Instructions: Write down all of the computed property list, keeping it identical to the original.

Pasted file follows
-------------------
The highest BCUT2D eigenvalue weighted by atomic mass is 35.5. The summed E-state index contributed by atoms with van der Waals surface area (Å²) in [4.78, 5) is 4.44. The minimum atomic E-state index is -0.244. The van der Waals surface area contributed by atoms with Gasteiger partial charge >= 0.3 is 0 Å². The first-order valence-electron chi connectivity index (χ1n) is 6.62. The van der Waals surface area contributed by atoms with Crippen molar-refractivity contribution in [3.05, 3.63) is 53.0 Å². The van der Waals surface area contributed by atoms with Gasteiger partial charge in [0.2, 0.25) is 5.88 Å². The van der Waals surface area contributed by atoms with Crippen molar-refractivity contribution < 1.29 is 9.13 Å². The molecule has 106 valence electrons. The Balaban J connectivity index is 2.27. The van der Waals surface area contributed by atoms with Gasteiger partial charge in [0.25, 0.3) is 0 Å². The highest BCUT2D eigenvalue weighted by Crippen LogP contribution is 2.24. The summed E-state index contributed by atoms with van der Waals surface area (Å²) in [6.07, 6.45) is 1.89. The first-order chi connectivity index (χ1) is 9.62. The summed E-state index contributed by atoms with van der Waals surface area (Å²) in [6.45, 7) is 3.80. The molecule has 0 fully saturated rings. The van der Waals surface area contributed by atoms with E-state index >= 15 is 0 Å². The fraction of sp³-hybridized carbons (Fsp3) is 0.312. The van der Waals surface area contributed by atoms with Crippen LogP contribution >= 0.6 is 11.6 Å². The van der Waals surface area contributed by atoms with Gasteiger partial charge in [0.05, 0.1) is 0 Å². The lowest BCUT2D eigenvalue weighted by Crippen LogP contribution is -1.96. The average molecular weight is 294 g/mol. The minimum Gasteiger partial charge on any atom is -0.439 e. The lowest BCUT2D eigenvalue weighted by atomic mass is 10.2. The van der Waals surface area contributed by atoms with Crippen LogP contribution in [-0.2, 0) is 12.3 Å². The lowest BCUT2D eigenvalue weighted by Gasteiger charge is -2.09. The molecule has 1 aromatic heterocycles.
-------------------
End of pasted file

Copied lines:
The highest BCUT2D eigenvalue weighted by atomic mass is 35.5. The summed E-state index contributed by atoms with van der Waals surface area (Å²) in [4.78, 5) is 4.44. The minimum atomic E-state index is -0.244. The van der Waals surface area contributed by atoms with Gasteiger partial charge >= 0.3 is 0 Å². The first-order valence-electron chi connectivity index (χ1n) is 6.62. The van der Waals surface area contributed by atoms with Crippen molar-refractivity contribution in [3.05, 3.63) is 53.0 Å². The van der Waals surface area contributed by atoms with Gasteiger partial charge in [0.2, 0.25) is 5.88 Å². The van der Waals surface area contributed by atoms with Crippen molar-refractivity contribution < 1.29 is 9.13 Å². The molecule has 106 valence electrons. The Balaban J connectivity index is 2.27. The van der Waals surface area contributed by atoms with Gasteiger partial charge in [0.25, 0.3) is 0 Å². The highest BCUT2D eigenvalue weighted by Crippen LogP contribution is 2.24. The summed E-state index contributed by atoms with van der Waals surface area (Å²) in [6.07, 6.45) is 1.89. The first-order chi connectivity index (χ1) is 9.62. The summed E-state index contributed by atoms with van der Waals surface area (Å²) in [6.45, 7) is 3.80. The molecule has 0 fully saturated rings. The van der Waals surface area contributed by atoms with E-state index >= 15 is 0 Å². The fraction of sp³-hybridized carbons (Fsp3) is 0.312. The van der Waals surface area contributed by atoms with Crippen LogP contribution >= 0.6 is 11.6 Å². The van der Waals surface area contributed by atoms with Gasteiger partial charge in [0.05, 0.1) is 0 Å². The lowest BCUT2D eigenvalue weighted by Crippen LogP contribution is -1.96. The average molecular weight is 294 g/mol. The minimum Gasteiger partial charge on any atom is -0.439 e. The lowest BCUT2D eigenvalue weighted by atomic mass is 10.2. The van der Waals surface area contributed by atoms with Crippen LogP contribution in [-0.2, 0) is 12.3 Å². The lowest BCUT2D eigenvalue weighted by Gasteiger charge is -2.09. The molecule has 1 aromatic heterocycles.